In a moment that appeared to cause a couple members of the public gallery to cock their heads in intrigue, Marcus Koehnen, the lawyer for MLB, sought to show that Mr. Cardinal’s application contained no real issue to be tried, contending that the word Indian was “not inherently derogatory.” As foundation for his claim, he pointed to the Applicant’s past writings that casually referenced Indigenous individuals with the term, and the myriad of federal legislation, currently in effect, that bestows rights to “Indians.”
If McEwan J couldn’t be swayed by the earlier submissions of the trio, he may have found harbour in a submission argued particularly forcefully by Mr. Lisus: The entire framework of the RJR-MacDonald test, he submitted, wasn’t actually available to Mr. Cardinal. Instead, in circumstances where injunctive relief was sought with respect to “fundamental free speech” pending the determination of human rights proceedings, the court ought to adopt a higher threshold established by the Federal Court of Canada in Canada v. Winnicki. In that ruling, the court found that an interlocutory injunction should only be issued where the expression was “manifestly contrary” to human rights legislation. Lisus attempted to draw a strong contrast between the contemptible nature of written ramblings about “negroes” and “kikes” that attracted a successful injunction in Winnicki with the “robust” public debate pertaining to the Cleveland team insignia.
As oral submissions wound down, Ms. Jilesen made a final appeal: We wouldn’t be questioning the derogatory nature of a team named the “New York Jews,” she implored the court. It was a last-ditch effort, a sentiment she meant to embed in the mind of McEwan J as he announced that he would retire to his chambers and return with a decision for 5:10 p.m. —just a handful of hours before the first pitch of the home series was set to take place. When he came back, he announced he would be dismissing the application, with written reasons to follow at a later date.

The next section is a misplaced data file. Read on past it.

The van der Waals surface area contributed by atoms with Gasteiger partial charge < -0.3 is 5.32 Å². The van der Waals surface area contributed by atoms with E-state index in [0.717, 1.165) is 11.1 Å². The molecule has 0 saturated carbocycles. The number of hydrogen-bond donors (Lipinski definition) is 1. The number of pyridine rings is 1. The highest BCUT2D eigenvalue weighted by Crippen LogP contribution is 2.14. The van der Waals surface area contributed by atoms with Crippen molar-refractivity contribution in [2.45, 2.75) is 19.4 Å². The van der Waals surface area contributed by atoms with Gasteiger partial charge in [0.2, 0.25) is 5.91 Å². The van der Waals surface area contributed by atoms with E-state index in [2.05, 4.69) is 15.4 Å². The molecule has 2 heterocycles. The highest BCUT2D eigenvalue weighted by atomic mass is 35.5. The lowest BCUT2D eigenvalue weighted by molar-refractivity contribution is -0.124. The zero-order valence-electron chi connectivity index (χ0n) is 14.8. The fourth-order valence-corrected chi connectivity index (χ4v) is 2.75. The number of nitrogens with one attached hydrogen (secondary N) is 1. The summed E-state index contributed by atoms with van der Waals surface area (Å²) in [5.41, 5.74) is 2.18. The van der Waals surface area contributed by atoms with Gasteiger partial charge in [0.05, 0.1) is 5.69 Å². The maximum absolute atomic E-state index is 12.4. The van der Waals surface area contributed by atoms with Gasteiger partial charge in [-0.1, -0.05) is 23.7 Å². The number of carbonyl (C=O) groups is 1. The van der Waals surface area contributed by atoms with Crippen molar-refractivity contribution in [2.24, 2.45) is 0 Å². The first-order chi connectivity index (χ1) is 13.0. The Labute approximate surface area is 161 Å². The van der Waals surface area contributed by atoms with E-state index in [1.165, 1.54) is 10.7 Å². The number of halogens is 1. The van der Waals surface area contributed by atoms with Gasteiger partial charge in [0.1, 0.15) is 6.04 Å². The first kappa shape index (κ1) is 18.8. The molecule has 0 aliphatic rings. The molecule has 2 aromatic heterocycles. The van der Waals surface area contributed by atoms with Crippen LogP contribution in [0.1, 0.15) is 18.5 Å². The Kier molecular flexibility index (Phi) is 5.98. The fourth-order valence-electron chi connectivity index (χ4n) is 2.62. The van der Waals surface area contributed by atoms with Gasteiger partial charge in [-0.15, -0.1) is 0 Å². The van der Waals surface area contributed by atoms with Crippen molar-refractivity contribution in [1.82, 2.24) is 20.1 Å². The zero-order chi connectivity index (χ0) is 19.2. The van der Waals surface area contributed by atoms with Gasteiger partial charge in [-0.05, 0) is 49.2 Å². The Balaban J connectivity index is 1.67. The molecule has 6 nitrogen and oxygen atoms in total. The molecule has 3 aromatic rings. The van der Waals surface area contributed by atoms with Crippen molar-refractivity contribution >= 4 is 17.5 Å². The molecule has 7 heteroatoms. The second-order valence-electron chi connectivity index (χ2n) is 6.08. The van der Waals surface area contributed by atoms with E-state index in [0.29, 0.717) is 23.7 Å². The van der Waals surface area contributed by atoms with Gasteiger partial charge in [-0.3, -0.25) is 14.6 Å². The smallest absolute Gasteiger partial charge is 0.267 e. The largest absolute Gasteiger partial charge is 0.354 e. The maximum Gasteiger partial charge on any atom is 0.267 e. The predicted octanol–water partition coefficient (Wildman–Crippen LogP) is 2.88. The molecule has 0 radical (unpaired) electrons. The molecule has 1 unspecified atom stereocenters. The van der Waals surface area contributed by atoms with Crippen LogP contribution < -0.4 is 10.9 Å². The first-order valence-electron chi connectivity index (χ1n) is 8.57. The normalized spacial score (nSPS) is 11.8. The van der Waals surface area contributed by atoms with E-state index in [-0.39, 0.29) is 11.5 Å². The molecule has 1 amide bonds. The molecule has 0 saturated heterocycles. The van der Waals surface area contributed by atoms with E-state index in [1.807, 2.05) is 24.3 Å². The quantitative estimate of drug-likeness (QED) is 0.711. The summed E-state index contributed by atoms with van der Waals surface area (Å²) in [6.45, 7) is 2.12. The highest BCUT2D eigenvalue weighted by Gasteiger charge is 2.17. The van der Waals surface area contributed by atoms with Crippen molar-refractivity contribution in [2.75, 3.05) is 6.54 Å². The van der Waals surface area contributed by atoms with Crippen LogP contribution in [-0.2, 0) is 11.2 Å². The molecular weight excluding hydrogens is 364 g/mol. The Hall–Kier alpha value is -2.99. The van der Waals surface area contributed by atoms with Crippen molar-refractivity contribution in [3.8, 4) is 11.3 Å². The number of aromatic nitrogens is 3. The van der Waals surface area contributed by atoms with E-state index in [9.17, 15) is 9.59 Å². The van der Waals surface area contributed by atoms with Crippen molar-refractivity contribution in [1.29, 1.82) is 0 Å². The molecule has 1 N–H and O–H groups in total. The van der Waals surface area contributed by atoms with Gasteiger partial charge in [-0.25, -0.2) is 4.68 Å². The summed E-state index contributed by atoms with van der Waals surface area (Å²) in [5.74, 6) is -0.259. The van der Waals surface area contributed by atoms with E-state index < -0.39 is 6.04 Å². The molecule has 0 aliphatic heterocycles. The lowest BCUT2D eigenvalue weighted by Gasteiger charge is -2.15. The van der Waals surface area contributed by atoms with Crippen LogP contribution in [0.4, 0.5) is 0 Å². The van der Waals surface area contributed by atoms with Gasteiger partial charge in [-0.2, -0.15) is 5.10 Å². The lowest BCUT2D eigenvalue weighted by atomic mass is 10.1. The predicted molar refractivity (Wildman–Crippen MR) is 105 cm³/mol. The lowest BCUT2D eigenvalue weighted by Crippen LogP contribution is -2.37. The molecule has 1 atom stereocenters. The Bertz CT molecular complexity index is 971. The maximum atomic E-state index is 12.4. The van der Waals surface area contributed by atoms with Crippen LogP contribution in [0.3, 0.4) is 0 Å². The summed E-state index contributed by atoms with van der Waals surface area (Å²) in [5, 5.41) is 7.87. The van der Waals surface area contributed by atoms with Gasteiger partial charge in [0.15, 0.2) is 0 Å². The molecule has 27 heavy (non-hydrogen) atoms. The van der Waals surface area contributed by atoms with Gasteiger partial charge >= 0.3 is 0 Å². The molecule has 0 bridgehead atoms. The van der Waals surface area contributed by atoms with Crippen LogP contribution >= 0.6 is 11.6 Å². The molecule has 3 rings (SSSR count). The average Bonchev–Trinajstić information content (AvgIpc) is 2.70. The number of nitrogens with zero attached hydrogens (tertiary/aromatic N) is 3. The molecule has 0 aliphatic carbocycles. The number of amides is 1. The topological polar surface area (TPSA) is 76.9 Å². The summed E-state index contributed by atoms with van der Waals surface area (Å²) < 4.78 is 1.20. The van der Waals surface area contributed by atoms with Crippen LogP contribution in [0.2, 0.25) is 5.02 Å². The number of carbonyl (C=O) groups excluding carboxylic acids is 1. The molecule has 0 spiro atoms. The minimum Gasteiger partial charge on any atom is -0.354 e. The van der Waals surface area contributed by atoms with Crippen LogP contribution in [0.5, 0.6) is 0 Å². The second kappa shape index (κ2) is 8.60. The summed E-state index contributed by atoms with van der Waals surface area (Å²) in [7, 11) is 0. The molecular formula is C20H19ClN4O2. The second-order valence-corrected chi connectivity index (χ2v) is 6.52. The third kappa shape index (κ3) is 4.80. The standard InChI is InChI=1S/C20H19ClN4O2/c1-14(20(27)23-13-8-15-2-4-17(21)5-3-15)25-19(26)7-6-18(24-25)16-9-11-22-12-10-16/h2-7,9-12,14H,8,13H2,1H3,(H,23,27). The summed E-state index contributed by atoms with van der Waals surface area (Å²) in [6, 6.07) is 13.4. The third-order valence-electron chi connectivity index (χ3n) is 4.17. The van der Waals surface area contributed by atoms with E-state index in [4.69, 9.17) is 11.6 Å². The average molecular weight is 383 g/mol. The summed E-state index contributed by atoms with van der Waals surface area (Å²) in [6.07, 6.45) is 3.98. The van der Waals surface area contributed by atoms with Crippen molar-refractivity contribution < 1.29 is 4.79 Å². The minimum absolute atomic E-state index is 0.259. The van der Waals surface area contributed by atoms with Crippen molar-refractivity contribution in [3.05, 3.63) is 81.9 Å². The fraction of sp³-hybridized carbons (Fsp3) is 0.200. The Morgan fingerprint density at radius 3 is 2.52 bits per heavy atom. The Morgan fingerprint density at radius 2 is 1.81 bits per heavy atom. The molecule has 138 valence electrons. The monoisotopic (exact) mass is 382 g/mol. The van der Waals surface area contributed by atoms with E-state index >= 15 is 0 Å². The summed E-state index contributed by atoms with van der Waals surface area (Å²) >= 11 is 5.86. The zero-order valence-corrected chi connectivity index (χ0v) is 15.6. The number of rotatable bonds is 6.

Ms. Jilesen’s analogy about the “New York Jews” mirrored a Globe and Mail op-ed penned earlier in the week by Osgoode Hall Professor Signa Daum Shanks and University of Ottawa Professor Adam Dodek, in which they urged readers to consider whether there would ever need to be a conversation about the nature of hypothetical team names such as “Jasper Jewboys” and “Northern Negroes.”
Michael Swinwood, a lawyer for Mr. Cardinal, told reporters after the hearing that while his client was disappointed by the result, he was satisfied by the “elevated” attention given to the issue. Asked for comment while the case was unfolding, Toronto’s popular mayor John Tory implored sports teams across Canada, particularly the Edmonton Eskimos, to review their team names.
Counsel for the respondents was able to dismiss Mr. Cardinal’s injunction request through skillful undermining of mostly logistical and technical faults, though the public debate that Mr. Lisus conceded was happening will undoubtedly continue. Whether a decision of such a commercial dimension should have its hand forced by the power of a court of law will also continue to be debated.
It is only a matter of time, however, before the Cleveland Indians and other sports organizations find themselves standing alone, undertaking an exercise in soul-searching: Whether it is worth it, for the sake of “tradition” —or other arguments based on “time immemorial”—for their players to display images of headdresses and buck-toothed Chiefs across their bodies, imagery that is at best conducive to continued ignorance of Indigenous struggles, and at worst perpetuates prejudicial beliefs and discriminatory actions.
Sure, there are much bigger fish to fry: dozens of First Nations communities across Canada are under boil-water advisories, and Indigenous women face extremely disproportionate rates of domestic abuse and violent death. But one must only look to the bi-partisan effort across state lines south of the border to understand that symbols do in fact have meaning: public display of the confederate flag, which once found its place on the grounds of legislatures across the United States, has all but evaporated.